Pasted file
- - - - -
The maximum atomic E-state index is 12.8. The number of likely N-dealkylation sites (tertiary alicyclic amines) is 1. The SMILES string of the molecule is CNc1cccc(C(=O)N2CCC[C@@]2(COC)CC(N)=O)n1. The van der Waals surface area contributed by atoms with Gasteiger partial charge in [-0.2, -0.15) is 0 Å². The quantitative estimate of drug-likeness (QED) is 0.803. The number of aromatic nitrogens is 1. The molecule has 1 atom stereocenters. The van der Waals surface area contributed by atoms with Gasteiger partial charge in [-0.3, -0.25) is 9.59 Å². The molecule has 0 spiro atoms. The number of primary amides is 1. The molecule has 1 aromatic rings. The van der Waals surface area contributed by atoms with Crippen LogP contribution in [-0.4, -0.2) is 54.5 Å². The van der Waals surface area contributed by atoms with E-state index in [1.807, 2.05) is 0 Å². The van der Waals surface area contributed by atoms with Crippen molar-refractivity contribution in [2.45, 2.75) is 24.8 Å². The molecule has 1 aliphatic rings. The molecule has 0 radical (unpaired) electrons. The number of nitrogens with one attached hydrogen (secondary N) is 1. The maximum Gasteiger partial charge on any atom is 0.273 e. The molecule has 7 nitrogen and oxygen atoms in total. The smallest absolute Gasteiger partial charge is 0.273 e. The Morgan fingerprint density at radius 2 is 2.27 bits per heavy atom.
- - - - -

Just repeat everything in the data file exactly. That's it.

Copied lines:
The maximum atomic E-state index is 12.8. The number of likely N-dealkylation sites (tertiary alicyclic amines) is 1. The SMILES string of the molecule is CNc1cccc(C(=O)N2CCC[C@@]2(COC)CC(N)=O)n1. The van der Waals surface area contributed by atoms with Gasteiger partial charge in [-0.2, -0.15) is 0 Å². The quantitative estimate of drug-likeness (QED) is 0.803. The number of aromatic nitrogens is 1. The molecule has 1 atom stereocenters. The van der Waals surface area contributed by atoms with Gasteiger partial charge in [-0.3, -0.25) is 9.59 Å². The molecule has 0 spiro atoms. The number of primary amides is 1. The molecule has 1 aromatic rings. The van der Waals surface area contributed by atoms with Crippen LogP contribution in [-0.4, -0.2) is 54.5 Å². The van der Waals surface area contributed by atoms with E-state index in [1.807, 2.05) is 0 Å². The van der Waals surface area contributed by atoms with Crippen molar-refractivity contribution in [2.45, 2.75) is 24.8 Å². The molecule has 1 aliphatic rings. The molecule has 0 radical (unpaired) electrons. The number of nitrogens with one attached hydrogen (secondary N) is 1. The maximum Gasteiger partial charge on any atom is 0.273 e. The molecule has 7 nitrogen and oxygen atoms in total. The smallest absolute Gasteiger partial charge is 0.273 e. The Morgan fingerprint density at radius 2 is 2.27 bits per heavy atom.